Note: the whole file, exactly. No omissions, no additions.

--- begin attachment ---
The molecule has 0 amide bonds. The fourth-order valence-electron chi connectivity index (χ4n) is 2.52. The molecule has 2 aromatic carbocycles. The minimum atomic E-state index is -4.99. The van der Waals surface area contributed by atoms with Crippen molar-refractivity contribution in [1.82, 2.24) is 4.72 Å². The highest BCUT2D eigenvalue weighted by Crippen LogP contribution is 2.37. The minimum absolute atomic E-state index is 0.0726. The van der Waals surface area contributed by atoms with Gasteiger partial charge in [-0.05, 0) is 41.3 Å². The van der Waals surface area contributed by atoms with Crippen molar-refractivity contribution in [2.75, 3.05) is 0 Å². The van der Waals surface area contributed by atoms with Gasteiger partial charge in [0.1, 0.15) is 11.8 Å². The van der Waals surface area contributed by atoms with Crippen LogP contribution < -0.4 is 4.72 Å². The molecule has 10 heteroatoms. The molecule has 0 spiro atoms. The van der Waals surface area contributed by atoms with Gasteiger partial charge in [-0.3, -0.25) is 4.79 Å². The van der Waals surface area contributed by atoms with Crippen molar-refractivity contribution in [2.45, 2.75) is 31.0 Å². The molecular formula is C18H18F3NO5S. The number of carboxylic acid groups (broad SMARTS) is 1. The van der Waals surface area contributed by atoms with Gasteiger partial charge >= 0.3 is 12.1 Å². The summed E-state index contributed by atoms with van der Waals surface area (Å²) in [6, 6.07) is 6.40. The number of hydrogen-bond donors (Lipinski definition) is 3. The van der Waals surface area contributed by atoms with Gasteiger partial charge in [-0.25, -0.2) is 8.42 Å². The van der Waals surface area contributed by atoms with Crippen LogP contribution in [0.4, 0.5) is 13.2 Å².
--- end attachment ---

The molecule has 0 amide bonds. The fourth-order valence-electron chi connectivity index (χ4n) is 2.52. The molecule has 2 aromatic carbocycles. The minimum atomic E-state index is -4.99. The van der Waals surface area contributed by atoms with Crippen molar-refractivity contribution in [1.82, 2.24) is 4.72 Å². The highest BCUT2D eigenvalue weighted by Crippen LogP contribution is 2.37. The minimum absolute atomic E-state index is 0.0726. The van der Waals surface area contributed by atoms with Gasteiger partial charge in [-0.05, 0) is 41.3 Å². The van der Waals surface area contributed by atoms with Crippen molar-refractivity contribution in [2.75, 3.05) is 0 Å². The van der Waals surface area contributed by atoms with Gasteiger partial charge in [0.1, 0.15) is 11.8 Å². The van der Waals surface area contributed by atoms with Crippen LogP contribution < -0.4 is 4.72 Å². The molecule has 10 heteroatoms. The molecule has 0 spiro atoms. The van der Waals surface area contributed by atoms with Gasteiger partial charge in [-0.3, -0.25) is 4.79 Å². The van der Waals surface area contributed by atoms with Crippen molar-refractivity contribution in [2.45, 2.75) is 31.0 Å². The molecular formula is C18H18F3NO5S. The number of carboxylic acid groups (broad SMARTS) is 1. The van der Waals surface area contributed by atoms with Gasteiger partial charge >= 0.3 is 12.1 Å². The summed E-state index contributed by atoms with van der Waals surface area (Å²) in [6, 6.07) is 6.40. The number of hydrogen-bond donors (Lipinski definition) is 3. The van der Waals surface area contributed by atoms with Gasteiger partial charge in [-0.25, -0.2) is 8.42 Å². The van der Waals surface area contributed by atoms with Crippen LogP contribution in [0.4, 0.5) is 13.2 Å².